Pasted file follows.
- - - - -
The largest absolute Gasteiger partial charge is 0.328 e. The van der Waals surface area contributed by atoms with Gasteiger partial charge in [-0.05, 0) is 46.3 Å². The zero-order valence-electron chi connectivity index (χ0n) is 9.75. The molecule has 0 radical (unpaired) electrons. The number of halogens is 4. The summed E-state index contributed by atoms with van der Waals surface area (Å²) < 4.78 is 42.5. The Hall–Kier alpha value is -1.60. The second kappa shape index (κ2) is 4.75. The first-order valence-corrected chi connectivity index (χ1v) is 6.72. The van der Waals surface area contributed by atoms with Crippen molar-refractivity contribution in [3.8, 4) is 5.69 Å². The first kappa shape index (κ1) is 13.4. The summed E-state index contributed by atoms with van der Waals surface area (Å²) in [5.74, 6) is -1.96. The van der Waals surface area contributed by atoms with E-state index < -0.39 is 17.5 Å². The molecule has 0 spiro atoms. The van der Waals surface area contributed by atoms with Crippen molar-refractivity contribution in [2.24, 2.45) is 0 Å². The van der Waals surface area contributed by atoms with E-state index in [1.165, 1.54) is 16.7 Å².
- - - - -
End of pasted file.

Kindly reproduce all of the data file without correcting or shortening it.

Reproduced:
The largest absolute Gasteiger partial charge is 0.328 e. The van der Waals surface area contributed by atoms with Gasteiger partial charge in [-0.05, 0) is 46.3 Å². The zero-order valence-electron chi connectivity index (χ0n) is 9.75. The molecule has 0 radical (unpaired) electrons. The number of halogens is 4. The summed E-state index contributed by atoms with van der Waals surface area (Å²) < 4.78 is 42.5. The Hall–Kier alpha value is -1.60. The second kappa shape index (κ2) is 4.75. The first-order valence-corrected chi connectivity index (χ1v) is 6.72. The van der Waals surface area contributed by atoms with Crippen molar-refractivity contribution in [3.8, 4) is 5.69 Å². The first kappa shape index (κ1) is 13.4. The summed E-state index contributed by atoms with van der Waals surface area (Å²) in [5.74, 6) is -1.96. The van der Waals surface area contributed by atoms with E-state index < -0.39 is 17.5 Å². The molecule has 0 spiro atoms. The van der Waals surface area contributed by atoms with Crippen molar-refractivity contribution in [2.24, 2.45) is 0 Å². The van der Waals surface area contributed by atoms with E-state index in [1.165, 1.54) is 16.7 Å².